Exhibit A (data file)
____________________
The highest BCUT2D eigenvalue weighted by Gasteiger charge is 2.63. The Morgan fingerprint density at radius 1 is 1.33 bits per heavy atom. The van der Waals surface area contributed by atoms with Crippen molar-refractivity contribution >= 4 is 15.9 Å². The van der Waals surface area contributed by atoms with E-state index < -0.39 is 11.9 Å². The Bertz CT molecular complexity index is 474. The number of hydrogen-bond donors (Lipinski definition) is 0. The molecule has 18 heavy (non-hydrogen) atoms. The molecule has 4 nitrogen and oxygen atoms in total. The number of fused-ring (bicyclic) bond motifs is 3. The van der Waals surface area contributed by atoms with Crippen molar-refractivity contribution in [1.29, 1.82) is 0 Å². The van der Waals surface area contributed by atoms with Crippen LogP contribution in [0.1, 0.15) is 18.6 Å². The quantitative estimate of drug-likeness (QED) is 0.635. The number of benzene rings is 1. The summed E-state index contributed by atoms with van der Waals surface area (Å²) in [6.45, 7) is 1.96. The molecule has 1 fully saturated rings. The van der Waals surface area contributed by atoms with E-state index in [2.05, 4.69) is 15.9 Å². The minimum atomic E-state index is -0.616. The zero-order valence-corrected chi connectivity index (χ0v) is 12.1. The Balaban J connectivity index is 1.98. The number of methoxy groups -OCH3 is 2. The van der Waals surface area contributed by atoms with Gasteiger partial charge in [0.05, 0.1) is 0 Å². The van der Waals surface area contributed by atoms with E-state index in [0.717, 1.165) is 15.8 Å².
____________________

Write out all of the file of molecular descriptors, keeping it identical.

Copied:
The highest BCUT2D eigenvalue weighted by Gasteiger charge is 2.63. The Morgan fingerprint density at radius 1 is 1.33 bits per heavy atom. The van der Waals surface area contributed by atoms with Crippen molar-refractivity contribution >= 4 is 15.9 Å². The van der Waals surface area contributed by atoms with E-state index < -0.39 is 11.9 Å². The Bertz CT molecular complexity index is 474. The number of hydrogen-bond donors (Lipinski definition) is 0. The molecule has 18 heavy (non-hydrogen) atoms. The molecule has 4 nitrogen and oxygen atoms in total. The number of fused-ring (bicyclic) bond motifs is 3. The van der Waals surface area contributed by atoms with Crippen molar-refractivity contribution in [1.29, 1.82) is 0 Å². The van der Waals surface area contributed by atoms with Crippen LogP contribution in [0.1, 0.15) is 18.6 Å². The quantitative estimate of drug-likeness (QED) is 0.635. The number of benzene rings is 1. The summed E-state index contributed by atoms with van der Waals surface area (Å²) in [6.45, 7) is 1.96. The molecule has 1 fully saturated rings. The van der Waals surface area contributed by atoms with E-state index in [2.05, 4.69) is 15.9 Å². The minimum atomic E-state index is -0.616. The zero-order valence-corrected chi connectivity index (χ0v) is 12.1. The Balaban J connectivity index is 1.98. The number of methoxy groups -OCH3 is 2. The van der Waals surface area contributed by atoms with Gasteiger partial charge in [0.05, 0.1) is 0 Å². The van der Waals surface area contributed by atoms with E-state index in [0.717, 1.165) is 15.8 Å².